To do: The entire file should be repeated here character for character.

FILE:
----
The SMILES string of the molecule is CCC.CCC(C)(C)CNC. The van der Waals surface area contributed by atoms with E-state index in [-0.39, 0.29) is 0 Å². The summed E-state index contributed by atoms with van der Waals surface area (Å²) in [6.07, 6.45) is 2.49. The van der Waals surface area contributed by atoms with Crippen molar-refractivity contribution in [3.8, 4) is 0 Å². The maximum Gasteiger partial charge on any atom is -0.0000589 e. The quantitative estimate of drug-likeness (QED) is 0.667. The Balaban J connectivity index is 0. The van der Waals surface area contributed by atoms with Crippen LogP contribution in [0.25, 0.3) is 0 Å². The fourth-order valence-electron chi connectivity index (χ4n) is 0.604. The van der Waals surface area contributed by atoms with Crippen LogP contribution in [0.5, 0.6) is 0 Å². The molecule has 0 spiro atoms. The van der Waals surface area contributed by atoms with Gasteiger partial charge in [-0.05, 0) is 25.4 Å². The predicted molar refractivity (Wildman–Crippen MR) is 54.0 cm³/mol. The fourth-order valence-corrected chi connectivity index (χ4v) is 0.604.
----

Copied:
The SMILES string of the molecule is CCC.CCC(C)(C)CNC. The van der Waals surface area contributed by atoms with E-state index in [-0.39, 0.29) is 0 Å². The summed E-state index contributed by atoms with van der Waals surface area (Å²) in [6.07, 6.45) is 2.49. The van der Waals surface area contributed by atoms with Crippen molar-refractivity contribution in [3.8, 4) is 0 Å². The maximum Gasteiger partial charge on any atom is -0.0000589 e. The quantitative estimate of drug-likeness (QED) is 0.667. The Balaban J connectivity index is 0. The van der Waals surface area contributed by atoms with Crippen LogP contribution in [0.25, 0.3) is 0 Å². The fourth-order valence-electron chi connectivity index (χ4n) is 0.604. The van der Waals surface area contributed by atoms with Crippen LogP contribution in [0.5, 0.6) is 0 Å². The molecule has 0 spiro atoms. The van der Waals surface area contributed by atoms with Gasteiger partial charge in [-0.05, 0) is 25.4 Å². The predicted molar refractivity (Wildman–Crippen MR) is 54.0 cm³/mol. The fourth-order valence-corrected chi connectivity index (χ4v) is 0.604.